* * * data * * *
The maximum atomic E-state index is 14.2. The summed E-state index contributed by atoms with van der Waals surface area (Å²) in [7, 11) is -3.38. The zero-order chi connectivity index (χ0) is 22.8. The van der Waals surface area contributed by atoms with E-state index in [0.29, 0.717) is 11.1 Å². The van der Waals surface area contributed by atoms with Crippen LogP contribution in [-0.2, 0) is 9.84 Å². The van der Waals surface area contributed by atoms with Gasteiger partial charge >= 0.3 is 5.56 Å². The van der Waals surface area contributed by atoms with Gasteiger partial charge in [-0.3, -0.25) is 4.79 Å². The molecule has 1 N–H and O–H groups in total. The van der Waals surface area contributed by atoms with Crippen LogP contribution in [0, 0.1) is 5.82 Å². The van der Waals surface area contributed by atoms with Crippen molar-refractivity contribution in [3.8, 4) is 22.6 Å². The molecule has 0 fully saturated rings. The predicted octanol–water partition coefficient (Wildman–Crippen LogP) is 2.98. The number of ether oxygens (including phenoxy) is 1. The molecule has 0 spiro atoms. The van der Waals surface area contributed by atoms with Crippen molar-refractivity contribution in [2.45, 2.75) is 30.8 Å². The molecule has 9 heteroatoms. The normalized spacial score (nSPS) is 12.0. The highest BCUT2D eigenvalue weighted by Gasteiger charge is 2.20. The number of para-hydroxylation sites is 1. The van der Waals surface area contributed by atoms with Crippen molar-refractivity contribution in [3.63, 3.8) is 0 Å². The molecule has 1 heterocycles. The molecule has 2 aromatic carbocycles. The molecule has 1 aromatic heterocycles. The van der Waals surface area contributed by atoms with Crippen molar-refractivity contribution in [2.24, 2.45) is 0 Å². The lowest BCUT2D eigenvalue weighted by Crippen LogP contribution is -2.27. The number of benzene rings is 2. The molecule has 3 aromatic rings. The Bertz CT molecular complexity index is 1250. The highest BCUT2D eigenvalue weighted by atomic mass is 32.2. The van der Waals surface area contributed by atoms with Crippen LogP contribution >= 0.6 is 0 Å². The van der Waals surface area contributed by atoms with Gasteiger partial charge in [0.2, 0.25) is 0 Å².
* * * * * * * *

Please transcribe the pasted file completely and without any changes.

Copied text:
The maximum atomic E-state index is 14.2. The summed E-state index contributed by atoms with van der Waals surface area (Å²) in [7, 11) is -3.38. The zero-order chi connectivity index (χ0) is 22.8. The van der Waals surface area contributed by atoms with E-state index in [0.29, 0.717) is 11.1 Å². The van der Waals surface area contributed by atoms with Crippen LogP contribution in [-0.2, 0) is 9.84 Å². The van der Waals surface area contributed by atoms with Gasteiger partial charge >= 0.3 is 5.56 Å². The van der Waals surface area contributed by atoms with Gasteiger partial charge in [-0.3, -0.25) is 4.79 Å². The molecule has 1 N–H and O–H groups in total. The van der Waals surface area contributed by atoms with Crippen LogP contribution in [0, 0.1) is 5.82 Å². The van der Waals surface area contributed by atoms with Crippen molar-refractivity contribution in [3.8, 4) is 22.6 Å². The molecule has 0 fully saturated rings. The predicted octanol–water partition coefficient (Wildman–Crippen LogP) is 2.98. The number of ether oxygens (including phenoxy) is 1. The molecule has 0 spiro atoms. The van der Waals surface area contributed by atoms with Crippen molar-refractivity contribution in [2.45, 2.75) is 30.8 Å². The molecule has 9 heteroatoms. The normalized spacial score (nSPS) is 12.0. The highest BCUT2D eigenvalue weighted by Gasteiger charge is 2.20. The number of para-hydroxylation sites is 1. The van der Waals surface area contributed by atoms with Crippen molar-refractivity contribution in [3.63, 3.8) is 0 Å². The molecule has 1 heterocycles. The molecule has 2 aromatic carbocycles. The molecule has 1 aromatic heterocycles. The van der Waals surface area contributed by atoms with Crippen molar-refractivity contribution in [2.24, 2.45) is 0 Å². The lowest BCUT2D eigenvalue weighted by Crippen LogP contribution is -2.27. The number of benzene rings is 2. The molecule has 3 aromatic rings. The Bertz CT molecular complexity index is 1250. The highest BCUT2D eigenvalue weighted by atomic mass is 32.2. The van der Waals surface area contributed by atoms with Crippen LogP contribution >= 0.6 is 0 Å². The van der Waals surface area contributed by atoms with Gasteiger partial charge in [0.2, 0.25) is 0 Å².